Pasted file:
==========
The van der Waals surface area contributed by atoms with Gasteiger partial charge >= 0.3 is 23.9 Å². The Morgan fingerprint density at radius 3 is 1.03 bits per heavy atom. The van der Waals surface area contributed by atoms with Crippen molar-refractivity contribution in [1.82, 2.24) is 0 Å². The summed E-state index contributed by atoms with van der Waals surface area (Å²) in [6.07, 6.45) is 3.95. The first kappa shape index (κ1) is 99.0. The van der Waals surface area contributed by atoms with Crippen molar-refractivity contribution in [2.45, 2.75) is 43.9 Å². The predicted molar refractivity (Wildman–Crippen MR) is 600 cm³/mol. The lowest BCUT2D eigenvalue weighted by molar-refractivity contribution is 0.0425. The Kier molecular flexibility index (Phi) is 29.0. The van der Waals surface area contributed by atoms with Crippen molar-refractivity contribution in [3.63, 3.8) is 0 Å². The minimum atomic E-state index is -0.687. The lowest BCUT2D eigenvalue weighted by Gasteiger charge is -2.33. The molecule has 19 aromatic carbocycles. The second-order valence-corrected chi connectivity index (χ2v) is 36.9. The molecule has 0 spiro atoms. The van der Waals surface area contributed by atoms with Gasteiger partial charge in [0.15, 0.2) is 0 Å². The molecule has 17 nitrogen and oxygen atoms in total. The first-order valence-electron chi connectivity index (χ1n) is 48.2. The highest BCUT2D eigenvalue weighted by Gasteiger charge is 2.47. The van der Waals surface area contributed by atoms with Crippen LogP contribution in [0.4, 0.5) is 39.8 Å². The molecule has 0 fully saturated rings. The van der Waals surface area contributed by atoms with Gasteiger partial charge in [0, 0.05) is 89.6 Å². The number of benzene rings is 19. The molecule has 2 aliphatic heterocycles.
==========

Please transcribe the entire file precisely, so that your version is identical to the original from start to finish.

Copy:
The van der Waals surface area contributed by atoms with Gasteiger partial charge >= 0.3 is 23.9 Å². The Morgan fingerprint density at radius 3 is 1.03 bits per heavy atom. The van der Waals surface area contributed by atoms with Crippen molar-refractivity contribution in [1.82, 2.24) is 0 Å². The summed E-state index contributed by atoms with van der Waals surface area (Å²) in [6.07, 6.45) is 3.95. The first kappa shape index (κ1) is 99.0. The van der Waals surface area contributed by atoms with Crippen molar-refractivity contribution in [2.45, 2.75) is 43.9 Å². The predicted molar refractivity (Wildman–Crippen MR) is 600 cm³/mol. The lowest BCUT2D eigenvalue weighted by molar-refractivity contribution is 0.0425. The Kier molecular flexibility index (Phi) is 29.0. The van der Waals surface area contributed by atoms with Crippen molar-refractivity contribution in [3.63, 3.8) is 0 Å². The minimum atomic E-state index is -0.687. The lowest BCUT2D eigenvalue weighted by Gasteiger charge is -2.33. The molecule has 19 aromatic carbocycles. The second-order valence-corrected chi connectivity index (χ2v) is 36.9. The molecule has 0 spiro atoms. The van der Waals surface area contributed by atoms with Gasteiger partial charge in [0.15, 0.2) is 0 Å². The molecule has 17 nitrogen and oxygen atoms in total. The first-order valence-electron chi connectivity index (χ1n) is 48.2. The highest BCUT2D eigenvalue weighted by Gasteiger charge is 2.47. The van der Waals surface area contributed by atoms with Crippen LogP contribution in [0.4, 0.5) is 39.8 Å². The molecule has 0 fully saturated rings. The van der Waals surface area contributed by atoms with Gasteiger partial charge in [0, 0.05) is 89.6 Å². The number of benzene rings is 19. The molecule has 2 aliphatic heterocycles.